To wear or not to wear?
While most people probably think of wrist-based fitness trackers, not all have to take up that smartwatch real estate. A number of fitness and activity trackers are clipped to clothes, or can even be worn as jewelry.
While smartwatches are currently where it's at if you want the best smart features in a wearable, fitness trackers can boast some smart(ish) features, which might be enough for you right now. Some fitness trackers will notify you of incoming calls or messages on your wrist, so you don't need to stop and get your phone out. A couple also allow you to do things like remotely control music playback on your phone.
Others boast features which might allow you to leave your phone at home when you go for a workout. This could be thanks to local storage for your workout music or the ability to control external devices such as action cameras.
The smartphone app for your fitness tracker is important because it's probably going to be where you review your data most often. Yes some trackers have screens to display tracked information, but this is typically limited, and the inability to compare historical data can leave you wondering if you are making progress.
Some of the companion apps are considerably better than others. This could be because they display more information, make that info easy to use and act upon, or are just more simple and friendly to use. We've found the apps from Fitbit and Jawbone are some of the best in these regards. With a number of trackers, you'll might also need to install Mac/PC apps to get up and running (pardon the pun).
As with many things, you tend to get what you pay for when it comes to fitness trackers. The more expensive offerings boast more impressive features. However depending on what you want to track, and how you want to use your tracker, it might not cost as much as you expect. The cheapest tracker on our list costs just US$50, compared to the most expensive ones which come in at $250.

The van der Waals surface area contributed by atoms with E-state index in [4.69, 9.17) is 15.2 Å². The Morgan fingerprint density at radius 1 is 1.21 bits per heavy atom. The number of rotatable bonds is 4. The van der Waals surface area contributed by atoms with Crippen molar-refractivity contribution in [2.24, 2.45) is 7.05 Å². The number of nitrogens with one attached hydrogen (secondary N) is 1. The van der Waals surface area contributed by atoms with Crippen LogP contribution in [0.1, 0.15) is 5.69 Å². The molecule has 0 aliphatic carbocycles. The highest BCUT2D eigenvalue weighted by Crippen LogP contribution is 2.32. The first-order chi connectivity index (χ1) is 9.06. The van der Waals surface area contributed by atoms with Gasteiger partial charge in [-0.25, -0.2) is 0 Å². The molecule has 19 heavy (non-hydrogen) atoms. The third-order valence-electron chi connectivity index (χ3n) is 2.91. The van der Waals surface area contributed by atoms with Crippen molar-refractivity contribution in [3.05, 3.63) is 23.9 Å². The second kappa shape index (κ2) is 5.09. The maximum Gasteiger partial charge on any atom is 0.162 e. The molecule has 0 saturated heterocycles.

The best fitness trackers 2015
Withings Activité Pop
A budget-conscious follow-up to the Activité, the Withings Activité Pop puts solid activity tracking into a standard but stylish watch. The Pop can track steps and distance when walking and running, as well things like swimming and sleeping, with progress towards your daily goal shown via an analogue feedback loop on the watch, or via the companion apps. Because the $130 Activité Pop uses a classic watch battery, it should last for eight months before you need to worry about power.
Jawbone Up Move
The Jawbone Up Move is as simple as fitness trackers get, and that can be a good thing. Clip this onto your clothes and it will track your steps, active time, idle time and, if worn in a wrist strap over night, your sleep movements. The interface of a clicky button and flashing lights can be more useful than you'd imagine whether checking progress towards a goal or telling the time. However, in our time with the $50 tracker, the feature we were most impressed with was its companion app which presents information clearly and gives actionable advice thanks to a Smart Coach feature.
Misfit Shine 2
This slimline aluminum puck can be worn in a traditional watch wrist-strap, clipped onto clothing, or in one of the available necklace mounts, and is one of the most stylish trackers available. A ring of 12 LEDs is used for activity feedback, notifications of incoming texts or calls, or to tell the time, and the Shine 2 also has a vibration alarm. Another trick of the $100 waterproof tracker, in addition to good activity tracking, is the ability to use it to control other devices for things like wirelessly taking a selfie with your phone via a tap of the capacitive touch sensor.